Q. Well, is it possible that such a conversation then took place, to the best of your recollection?

The President. Yes, but I would suggest that never would it be termed ransom, because that, from the very first—we will not pay a ransom to kidnapers, because it's only going to cause more taking of hostages.

Q. Mr. President, John Pruit from WXIATV, Atlanta. Congressman Ed Jenkins has raised some questions about contributions Taiwan made to the contra freedom fighters' fund. He's raised questions because there was a trade bill pending then that would have been damaging to Taiwan. It was a bill that you later vetoed. Are you concerned about questions this may raise about pressure, implied or otherwise, on Taiwan to make a contribution to the contras?

The President. Anyone who would tie things like that together—they're just—it's totally dishonest. No, there has never been any such thing. I have not myself directly ever engaged in soliciting from other countries, but I know that this wasn't even prohibited by the Boland amendment. As a matter of fact, it specified that under the Secretary of State we should encourage such support to the freedom fighters in Nicaragua.

It hasn't been just the Soviet Union, whose help has been counted in the billions. Other Communist countries, Libya, the PLO—all of these, we're aware, have been providing help and support to the Sandinistas, to that Communist government there. And so, there was nothing wrong, and I don't see anything wrong with other countries that share our feeling about democracy—even though this is in this hemisphere-would come to the aid of these freedom fighters, just as we have come to the aid of causes similar to this, not only in the Western Hemisphere but in other countries in Asia and Europe as well—Africa.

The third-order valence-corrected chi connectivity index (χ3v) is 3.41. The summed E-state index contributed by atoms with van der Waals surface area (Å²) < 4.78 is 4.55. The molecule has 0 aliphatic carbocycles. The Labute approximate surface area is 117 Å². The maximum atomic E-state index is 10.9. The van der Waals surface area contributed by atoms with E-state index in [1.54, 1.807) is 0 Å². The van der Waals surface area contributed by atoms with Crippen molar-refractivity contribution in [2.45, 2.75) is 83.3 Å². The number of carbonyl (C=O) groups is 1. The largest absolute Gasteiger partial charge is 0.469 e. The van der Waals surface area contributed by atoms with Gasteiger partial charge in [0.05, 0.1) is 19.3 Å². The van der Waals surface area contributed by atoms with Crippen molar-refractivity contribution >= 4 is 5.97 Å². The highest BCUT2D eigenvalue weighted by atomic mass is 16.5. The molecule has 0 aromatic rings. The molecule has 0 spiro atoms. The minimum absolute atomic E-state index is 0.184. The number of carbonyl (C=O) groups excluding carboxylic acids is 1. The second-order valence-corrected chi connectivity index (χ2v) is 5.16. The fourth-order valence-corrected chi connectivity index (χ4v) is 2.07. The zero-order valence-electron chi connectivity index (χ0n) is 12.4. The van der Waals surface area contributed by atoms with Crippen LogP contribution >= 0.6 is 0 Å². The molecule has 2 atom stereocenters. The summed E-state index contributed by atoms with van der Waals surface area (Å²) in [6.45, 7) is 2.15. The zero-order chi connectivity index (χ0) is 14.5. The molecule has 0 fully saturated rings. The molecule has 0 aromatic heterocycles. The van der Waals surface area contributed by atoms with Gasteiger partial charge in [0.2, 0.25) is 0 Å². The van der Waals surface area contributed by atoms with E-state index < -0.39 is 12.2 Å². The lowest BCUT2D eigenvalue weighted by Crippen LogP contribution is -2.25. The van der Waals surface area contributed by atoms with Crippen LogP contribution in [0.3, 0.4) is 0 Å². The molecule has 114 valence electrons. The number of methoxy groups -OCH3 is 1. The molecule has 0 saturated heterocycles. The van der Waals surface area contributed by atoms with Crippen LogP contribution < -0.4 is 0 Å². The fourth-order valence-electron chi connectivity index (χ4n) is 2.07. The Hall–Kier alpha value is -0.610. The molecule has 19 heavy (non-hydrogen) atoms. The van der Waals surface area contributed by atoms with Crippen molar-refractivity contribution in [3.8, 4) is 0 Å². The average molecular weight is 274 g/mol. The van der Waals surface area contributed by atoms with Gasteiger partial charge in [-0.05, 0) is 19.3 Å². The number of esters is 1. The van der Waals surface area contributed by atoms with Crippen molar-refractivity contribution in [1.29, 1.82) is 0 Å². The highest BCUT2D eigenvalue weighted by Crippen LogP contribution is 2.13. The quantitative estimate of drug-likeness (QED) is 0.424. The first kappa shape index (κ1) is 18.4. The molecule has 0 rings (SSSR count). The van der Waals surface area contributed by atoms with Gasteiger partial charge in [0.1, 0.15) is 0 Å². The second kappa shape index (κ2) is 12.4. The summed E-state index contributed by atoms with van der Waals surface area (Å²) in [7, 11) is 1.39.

And so, I don't see any tie of that kind at all. And I see nothing wrong, also, with the joining in by volunteer groups and individuals, citizens here in our own country, of helping out in that cause. I'd like to call attention to the fact that in speaking to the British Parliament several years ago I called attention to the fact that only the Communist bloc seemed to be busy in trying to further spread their philosophy to other countries, and I suggested that we of the democracies should have some plans of doing that. And such a thing was organized in which we have been—the democratic nations of the world, together—trying to help democracy.

Q. Mr. President, my name is Tim Kent from WRAL-TV in Raleigh, North Carolina. I don't mean to contradict your earlier answer to the gentleman's question regarding your feeling of national pulse, but for the last 6 months public opinion surveys have indicated a significant drop in terms of public support of both you and your policies. In all frankness and candor, sir, how would you respond to that, and how do you account for that?

The President. Well, our own pollster, who I think is the best in the business, who's been with us for years, has found that my approval rating stays at 53. It is true that there have been peaks in which it has shot up higher than that. But 53 happens to be the same rating in the sixth year of the Presidency of a two-term president-Dwight Eisenhower had that rating. And it is the only time in the history of ratings that in the sixth year of a two-term Presidency has a President had that high a rating. That's the highest.